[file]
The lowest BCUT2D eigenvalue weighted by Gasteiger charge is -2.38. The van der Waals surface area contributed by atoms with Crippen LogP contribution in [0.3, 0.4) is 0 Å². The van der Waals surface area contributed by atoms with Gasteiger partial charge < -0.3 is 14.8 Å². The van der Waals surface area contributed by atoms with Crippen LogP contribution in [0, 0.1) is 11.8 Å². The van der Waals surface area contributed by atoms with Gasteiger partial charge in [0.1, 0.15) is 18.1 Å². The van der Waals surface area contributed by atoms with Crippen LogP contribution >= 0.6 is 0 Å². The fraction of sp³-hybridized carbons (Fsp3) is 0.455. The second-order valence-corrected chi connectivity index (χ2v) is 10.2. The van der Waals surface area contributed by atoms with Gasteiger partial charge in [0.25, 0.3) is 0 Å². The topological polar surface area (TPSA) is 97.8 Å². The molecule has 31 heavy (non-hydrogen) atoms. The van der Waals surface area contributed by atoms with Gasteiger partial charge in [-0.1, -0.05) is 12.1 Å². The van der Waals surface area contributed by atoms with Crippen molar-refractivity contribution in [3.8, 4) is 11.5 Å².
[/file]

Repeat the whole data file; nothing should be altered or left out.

The lowest BCUT2D eigenvalue weighted by Gasteiger charge is -2.38. The van der Waals surface area contributed by atoms with Crippen LogP contribution in [0.3, 0.4) is 0 Å². The van der Waals surface area contributed by atoms with Gasteiger partial charge < -0.3 is 14.8 Å². The van der Waals surface area contributed by atoms with Crippen LogP contribution in [0, 0.1) is 11.8 Å². The van der Waals surface area contributed by atoms with Gasteiger partial charge in [0.1, 0.15) is 18.1 Å². The van der Waals surface area contributed by atoms with Crippen LogP contribution >= 0.6 is 0 Å². The fraction of sp³-hybridized carbons (Fsp3) is 0.455. The second-order valence-corrected chi connectivity index (χ2v) is 10.2. The van der Waals surface area contributed by atoms with Gasteiger partial charge in [0.25, 0.3) is 0 Å². The topological polar surface area (TPSA) is 97.8 Å². The molecule has 31 heavy (non-hydrogen) atoms. The van der Waals surface area contributed by atoms with Gasteiger partial charge in [-0.1, -0.05) is 12.1 Å². The van der Waals surface area contributed by atoms with Crippen molar-refractivity contribution in [3.8, 4) is 11.5 Å².